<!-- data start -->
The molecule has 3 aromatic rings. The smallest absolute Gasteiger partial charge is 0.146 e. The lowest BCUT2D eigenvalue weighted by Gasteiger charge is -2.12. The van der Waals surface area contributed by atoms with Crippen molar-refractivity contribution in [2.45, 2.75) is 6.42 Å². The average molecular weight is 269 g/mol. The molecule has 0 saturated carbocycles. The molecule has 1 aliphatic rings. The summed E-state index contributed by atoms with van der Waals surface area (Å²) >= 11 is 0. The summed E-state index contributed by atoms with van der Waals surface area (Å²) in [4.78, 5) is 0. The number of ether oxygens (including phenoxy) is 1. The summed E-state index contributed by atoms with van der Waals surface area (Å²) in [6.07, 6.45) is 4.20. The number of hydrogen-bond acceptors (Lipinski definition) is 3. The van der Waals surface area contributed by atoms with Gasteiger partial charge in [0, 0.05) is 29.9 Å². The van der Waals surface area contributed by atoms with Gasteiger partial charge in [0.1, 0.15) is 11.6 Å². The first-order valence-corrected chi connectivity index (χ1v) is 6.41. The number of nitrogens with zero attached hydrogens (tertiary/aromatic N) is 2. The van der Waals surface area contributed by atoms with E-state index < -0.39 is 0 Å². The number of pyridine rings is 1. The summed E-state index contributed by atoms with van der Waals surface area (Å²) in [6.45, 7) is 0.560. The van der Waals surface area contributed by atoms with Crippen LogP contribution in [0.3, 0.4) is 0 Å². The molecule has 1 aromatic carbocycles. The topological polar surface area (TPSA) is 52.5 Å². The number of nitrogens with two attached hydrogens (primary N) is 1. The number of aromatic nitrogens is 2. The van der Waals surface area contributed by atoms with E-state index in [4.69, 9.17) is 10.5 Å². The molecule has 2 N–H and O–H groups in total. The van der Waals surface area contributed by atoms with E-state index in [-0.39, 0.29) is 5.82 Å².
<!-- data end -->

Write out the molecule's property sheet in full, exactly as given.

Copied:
The molecule has 3 aromatic rings. The smallest absolute Gasteiger partial charge is 0.146 e. The lowest BCUT2D eigenvalue weighted by Gasteiger charge is -2.12. The van der Waals surface area contributed by atoms with Crippen molar-refractivity contribution in [2.45, 2.75) is 6.42 Å². The average molecular weight is 269 g/mol. The molecule has 0 saturated carbocycles. The molecule has 1 aliphatic rings. The summed E-state index contributed by atoms with van der Waals surface area (Å²) >= 11 is 0. The summed E-state index contributed by atoms with van der Waals surface area (Å²) in [4.78, 5) is 0. The number of ether oxygens (including phenoxy) is 1. The summed E-state index contributed by atoms with van der Waals surface area (Å²) in [6.07, 6.45) is 4.20. The number of hydrogen-bond acceptors (Lipinski definition) is 3. The van der Waals surface area contributed by atoms with Gasteiger partial charge in [0, 0.05) is 29.9 Å². The van der Waals surface area contributed by atoms with Gasteiger partial charge in [0.1, 0.15) is 11.6 Å². The first-order valence-corrected chi connectivity index (χ1v) is 6.41. The number of nitrogens with zero attached hydrogens (tertiary/aromatic N) is 2. The van der Waals surface area contributed by atoms with E-state index < -0.39 is 0 Å². The number of pyridine rings is 1. The summed E-state index contributed by atoms with van der Waals surface area (Å²) in [6.45, 7) is 0.560. The van der Waals surface area contributed by atoms with Crippen LogP contribution in [0.3, 0.4) is 0 Å². The molecule has 1 aromatic carbocycles. The topological polar surface area (TPSA) is 52.5 Å². The number of nitrogens with two attached hydrogens (primary N) is 1. The number of aromatic nitrogens is 2. The van der Waals surface area contributed by atoms with E-state index in [4.69, 9.17) is 10.5 Å². The molecule has 2 N–H and O–H groups in total. The van der Waals surface area contributed by atoms with E-state index in [-0.39, 0.29) is 5.82 Å².